This study investigated if low air temperature, which is known to improve the perception of air quality, also can reduce the intensity of some SBS symptoms. In a low-polluting office, human subjects were exposed to air at two temperatures 23 deg.C and 18 deg.C both with and without a pollution source present at the low temperature. To maintain overall thermal neutrality, the low air temperature was partly compensated for by individually controlled radiant heating, and partly by allowing subjects to modify clothing insulation. A reduction of the air temperature from 23 deg.C to 18 deg.C suggested an improvement of the perceived air quality, while no systematic effect on symptom intensity was observed. The overall indoor environment was evaluated equally acceptable at both temperatures due to local thermal discomfort at the low air temperature.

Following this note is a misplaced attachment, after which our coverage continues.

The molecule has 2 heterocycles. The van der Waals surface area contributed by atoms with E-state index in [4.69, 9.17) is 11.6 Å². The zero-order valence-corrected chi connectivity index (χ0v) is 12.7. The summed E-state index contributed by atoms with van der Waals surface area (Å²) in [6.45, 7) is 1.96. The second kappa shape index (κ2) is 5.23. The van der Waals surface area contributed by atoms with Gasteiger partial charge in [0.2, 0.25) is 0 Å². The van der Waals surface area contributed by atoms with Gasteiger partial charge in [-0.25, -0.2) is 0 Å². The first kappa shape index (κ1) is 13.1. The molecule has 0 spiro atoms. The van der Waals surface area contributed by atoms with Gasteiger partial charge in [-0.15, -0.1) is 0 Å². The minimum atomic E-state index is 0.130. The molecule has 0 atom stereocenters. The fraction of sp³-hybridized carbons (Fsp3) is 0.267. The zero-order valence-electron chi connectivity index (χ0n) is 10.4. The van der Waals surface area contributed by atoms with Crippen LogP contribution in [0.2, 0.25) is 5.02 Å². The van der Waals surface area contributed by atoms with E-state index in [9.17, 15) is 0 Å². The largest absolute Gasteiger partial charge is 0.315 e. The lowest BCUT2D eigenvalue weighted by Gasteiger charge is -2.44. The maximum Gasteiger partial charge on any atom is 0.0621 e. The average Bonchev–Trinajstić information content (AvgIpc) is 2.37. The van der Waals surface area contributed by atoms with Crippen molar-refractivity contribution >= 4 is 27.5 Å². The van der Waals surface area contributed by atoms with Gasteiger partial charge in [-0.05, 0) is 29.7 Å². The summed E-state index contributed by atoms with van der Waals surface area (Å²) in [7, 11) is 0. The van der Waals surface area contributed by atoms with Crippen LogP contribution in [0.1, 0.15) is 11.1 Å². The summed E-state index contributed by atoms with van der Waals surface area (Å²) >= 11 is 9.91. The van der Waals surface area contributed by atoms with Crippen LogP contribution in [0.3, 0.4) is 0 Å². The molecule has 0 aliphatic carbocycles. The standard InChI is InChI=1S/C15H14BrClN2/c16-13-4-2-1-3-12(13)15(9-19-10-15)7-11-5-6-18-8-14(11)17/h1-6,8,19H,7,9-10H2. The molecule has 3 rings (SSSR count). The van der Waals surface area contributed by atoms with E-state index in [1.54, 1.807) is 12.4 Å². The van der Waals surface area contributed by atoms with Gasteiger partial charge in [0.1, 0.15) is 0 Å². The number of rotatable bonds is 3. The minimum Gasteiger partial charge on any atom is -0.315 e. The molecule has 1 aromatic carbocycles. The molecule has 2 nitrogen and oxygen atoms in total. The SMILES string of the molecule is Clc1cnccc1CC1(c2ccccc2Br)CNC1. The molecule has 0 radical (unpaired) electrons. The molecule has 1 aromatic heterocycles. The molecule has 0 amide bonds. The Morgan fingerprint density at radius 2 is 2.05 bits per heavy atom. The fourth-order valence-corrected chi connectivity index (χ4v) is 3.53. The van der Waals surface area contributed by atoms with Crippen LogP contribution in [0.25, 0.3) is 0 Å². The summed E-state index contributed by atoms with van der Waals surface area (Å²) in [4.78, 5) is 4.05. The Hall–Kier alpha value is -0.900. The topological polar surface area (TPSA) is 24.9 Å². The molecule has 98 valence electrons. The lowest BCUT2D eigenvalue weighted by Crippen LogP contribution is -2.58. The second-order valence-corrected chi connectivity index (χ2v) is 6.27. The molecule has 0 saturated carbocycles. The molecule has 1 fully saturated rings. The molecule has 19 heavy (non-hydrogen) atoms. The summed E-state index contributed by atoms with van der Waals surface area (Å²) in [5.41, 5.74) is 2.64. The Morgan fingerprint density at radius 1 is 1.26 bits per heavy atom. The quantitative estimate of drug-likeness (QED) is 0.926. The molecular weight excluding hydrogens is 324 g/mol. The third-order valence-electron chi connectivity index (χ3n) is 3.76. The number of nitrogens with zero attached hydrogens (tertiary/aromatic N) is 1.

|Title of host publication||Proceedings of Indoor Air 2002|
|Publication status||Published - 2002|
|Event||9th International Conference on Indoor Air Quality and Climate - Monterey, CA, United States|
Duration: 30 Jun 2002 → 5 Jul 2002
Conference number: 9
|Conference||9th International Conference on Indoor Air Quality and Climate|
|Period||30/06/2002 → 05/07/2002|